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Oaxaquena cheese


shelora
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Does anyone know if Oaxacan string cheese contains rennet? I have always noticed a rather acidic taste to it, that might suggest vinegar or maybe liime juice?

What about queso fresco? Rennet or no rennet?

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Well, for most cheese around here they seem to use little (or big depending on the operation) plastic bottles of "cuajo microbiano" (microbian coagulant) which a quick google shows to be an alternative to rennet. You might try it. there's a whole world out there we don't know about.

Anyway, I would suspect the same with Oaxacan cheese, specially the commercial varieties that are not made anywhere near Oaxaca. There are some web sites that give more information. I don't have them bookmarked but do have them printed out and will try to locate them later.

Rachel

Rachel Caroline Laudan

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  • 1 month later...

When I took classes at Suzanna trillings Seasons of my Heart in Oaxaca. we made cheese..and used rennet, ( piece of cows stomach dried)

I would assume that the fabulous flavor as in Mozzarella di Bufala here in Italy is the quality of the milk. not over pasteurized.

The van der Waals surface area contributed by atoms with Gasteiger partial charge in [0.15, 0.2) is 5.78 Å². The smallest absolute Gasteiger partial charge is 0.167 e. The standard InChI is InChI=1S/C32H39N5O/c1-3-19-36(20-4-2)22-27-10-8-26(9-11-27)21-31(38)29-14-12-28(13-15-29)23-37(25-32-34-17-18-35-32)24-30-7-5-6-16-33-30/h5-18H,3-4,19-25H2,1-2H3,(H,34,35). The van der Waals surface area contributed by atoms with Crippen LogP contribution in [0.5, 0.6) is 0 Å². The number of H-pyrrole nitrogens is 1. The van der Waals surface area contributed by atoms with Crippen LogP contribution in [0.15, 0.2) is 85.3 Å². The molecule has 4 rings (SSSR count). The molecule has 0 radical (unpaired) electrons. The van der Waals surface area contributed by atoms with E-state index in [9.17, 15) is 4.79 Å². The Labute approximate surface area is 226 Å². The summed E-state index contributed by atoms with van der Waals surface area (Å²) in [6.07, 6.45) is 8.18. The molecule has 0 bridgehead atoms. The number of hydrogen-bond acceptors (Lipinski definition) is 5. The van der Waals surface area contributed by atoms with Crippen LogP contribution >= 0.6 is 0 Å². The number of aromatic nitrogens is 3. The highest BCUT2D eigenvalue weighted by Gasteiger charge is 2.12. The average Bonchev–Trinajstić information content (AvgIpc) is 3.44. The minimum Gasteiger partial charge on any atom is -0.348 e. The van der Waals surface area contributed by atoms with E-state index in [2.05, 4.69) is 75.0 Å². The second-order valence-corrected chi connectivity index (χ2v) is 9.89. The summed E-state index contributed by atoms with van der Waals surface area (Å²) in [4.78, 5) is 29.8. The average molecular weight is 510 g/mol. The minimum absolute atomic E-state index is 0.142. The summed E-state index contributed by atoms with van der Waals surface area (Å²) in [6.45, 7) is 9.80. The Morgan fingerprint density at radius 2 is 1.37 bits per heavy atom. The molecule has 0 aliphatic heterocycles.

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I believe that the traditional queso quesillo uses cuajo, or rennet.

There is, however, a fascinating article on Thistle-flower cheese in an April/May issue of Gastronomica about 2-3 years ago. Written by a woman named Rosa Tovar. I have since been trying to identify any Mx cheeses that might utilize plant coagulants instead of animal ones.

Tovar theorizes that the use of plant coagulants in cheesemaking in Spain was pioneered by Jews, since the introduction of cow's stomach into milk would be in violation of the meat/milk prohibitions of the dietary laws.

And since the Conquest introduced not only the product and the technology for cheesemaking, and well as a substantial number of conversos into Mexico, it would not be surprising to find that there are some plant-coagulants in use ... somewhere.

This is fascinating stuff.

Theabroma

Sharon Peters aka "theabroma"

The lunatics have overtaken the asylum

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Great bit of sleuthing as usual Theobroma!

I managed to track down a thistle rennet cheese through a cheese purveyor in Vancouver. Queijo de Azeitao, is a raw milk sheep's cheese from Portugal.

One of the problems with finding cheese using plant rennets, is the labelling, or lack thereof.

The azeitao cheese has thistle rennet right on the label.

I've heard that stinging nettle is another plant coagulent, but have yet to find the corresponding cheese.

F.Y.I. - To bring this back to Mexico via the U.S., Topolobampo in Chicago makes all their fresh cheeses with lime juice.

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I understand that one of the scrubby nightshades - Solanum eleagnifolius (I think) - was used for cheesemaking. The berries, which look like tiny, leathery skinned chrome yellow tomatoes, are the part utilized. I'll have to recheck the sources on this before we give it a try ... this can be a nasty, but interesting, plant family.

Theabroma

Sharon Peters aka "theabroma"

The lunatics have overtaken the asylum

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